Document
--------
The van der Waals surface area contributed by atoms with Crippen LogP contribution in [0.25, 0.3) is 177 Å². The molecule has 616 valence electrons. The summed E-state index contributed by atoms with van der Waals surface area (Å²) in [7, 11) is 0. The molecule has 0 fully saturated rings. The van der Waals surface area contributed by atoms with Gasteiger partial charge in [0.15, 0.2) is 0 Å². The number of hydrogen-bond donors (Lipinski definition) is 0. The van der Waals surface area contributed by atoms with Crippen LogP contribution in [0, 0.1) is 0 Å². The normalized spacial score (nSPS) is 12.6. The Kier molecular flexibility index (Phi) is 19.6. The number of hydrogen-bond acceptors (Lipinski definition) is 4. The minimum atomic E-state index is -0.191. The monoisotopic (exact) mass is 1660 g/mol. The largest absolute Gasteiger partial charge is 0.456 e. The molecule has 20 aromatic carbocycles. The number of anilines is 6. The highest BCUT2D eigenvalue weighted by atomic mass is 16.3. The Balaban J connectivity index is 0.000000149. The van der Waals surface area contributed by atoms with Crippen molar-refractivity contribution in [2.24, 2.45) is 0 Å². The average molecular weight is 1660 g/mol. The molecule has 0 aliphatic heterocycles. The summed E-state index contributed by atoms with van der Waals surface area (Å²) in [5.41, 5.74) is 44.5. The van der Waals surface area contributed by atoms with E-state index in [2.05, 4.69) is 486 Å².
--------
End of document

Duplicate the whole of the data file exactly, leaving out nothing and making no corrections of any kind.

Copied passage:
The van der Waals surface area contributed by atoms with Crippen LogP contribution in [0.25, 0.3) is 177 Å². The molecule has 616 valence electrons. The summed E-state index contributed by atoms with van der Waals surface area (Å²) in [7, 11) is 0. The molecule has 0 fully saturated rings. The van der Waals surface area contributed by atoms with Gasteiger partial charge in [0.15, 0.2) is 0 Å². The number of hydrogen-bond donors (Lipinski definition) is 0. The van der Waals surface area contributed by atoms with Crippen LogP contribution in [0, 0.1) is 0 Å². The normalized spacial score (nSPS) is 12.6. The Kier molecular flexibility index (Phi) is 19.6. The number of hydrogen-bond acceptors (Lipinski definition) is 4. The minimum atomic E-state index is -0.191. The monoisotopic (exact) mass is 1660 g/mol. The largest absolute Gasteiger partial charge is 0.456 e. The molecule has 20 aromatic carbocycles. The number of anilines is 6. The highest BCUT2D eigenvalue weighted by atomic mass is 16.3. The Balaban J connectivity index is 0.000000149. The van der Waals surface area contributed by atoms with Crippen molar-refractivity contribution in [2.24, 2.45) is 0 Å². The average molecular weight is 1660 g/mol. The molecule has 0 aliphatic heterocycles. The summed E-state index contributed by atoms with van der Waals surface area (Å²) in [5.41, 5.74) is 44.5. The van der Waals surface area contributed by atoms with E-state index in [2.05, 4.69) is 486 Å².